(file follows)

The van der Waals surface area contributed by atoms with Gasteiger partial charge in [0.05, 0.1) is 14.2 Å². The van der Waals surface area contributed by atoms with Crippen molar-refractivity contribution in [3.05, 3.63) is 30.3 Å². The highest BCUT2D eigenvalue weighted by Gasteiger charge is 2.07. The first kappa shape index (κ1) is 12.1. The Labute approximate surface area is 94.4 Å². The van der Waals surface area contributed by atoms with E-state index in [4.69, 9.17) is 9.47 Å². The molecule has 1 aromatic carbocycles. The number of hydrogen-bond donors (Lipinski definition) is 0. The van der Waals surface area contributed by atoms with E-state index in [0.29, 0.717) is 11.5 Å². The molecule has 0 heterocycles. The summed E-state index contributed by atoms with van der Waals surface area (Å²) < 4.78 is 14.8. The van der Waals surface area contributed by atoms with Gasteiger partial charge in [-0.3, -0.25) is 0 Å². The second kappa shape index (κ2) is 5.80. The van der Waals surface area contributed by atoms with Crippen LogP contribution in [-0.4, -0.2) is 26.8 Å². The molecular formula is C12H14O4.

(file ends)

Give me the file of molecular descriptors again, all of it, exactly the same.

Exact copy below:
The van der Waals surface area contributed by atoms with Gasteiger partial charge in [0.05, 0.1) is 14.2 Å². The van der Waals surface area contributed by atoms with Crippen molar-refractivity contribution in [3.05, 3.63) is 30.3 Å². The highest BCUT2D eigenvalue weighted by Gasteiger charge is 2.07. The first kappa shape index (κ1) is 12.1. The Labute approximate surface area is 94.4 Å². The van der Waals surface area contributed by atoms with E-state index in [4.69, 9.17) is 9.47 Å². The molecule has 1 aromatic carbocycles. The number of hydrogen-bond donors (Lipinski definition) is 0. The van der Waals surface area contributed by atoms with E-state index in [0.29, 0.717) is 11.5 Å². The molecule has 0 heterocycles. The summed E-state index contributed by atoms with van der Waals surface area (Å²) < 4.78 is 14.8. The van der Waals surface area contributed by atoms with Gasteiger partial charge in [-0.3, -0.25) is 0 Å². The second kappa shape index (κ2) is 5.80. The van der Waals surface area contributed by atoms with Crippen LogP contribution in [-0.4, -0.2) is 26.8 Å². The molecular formula is C12H14O4.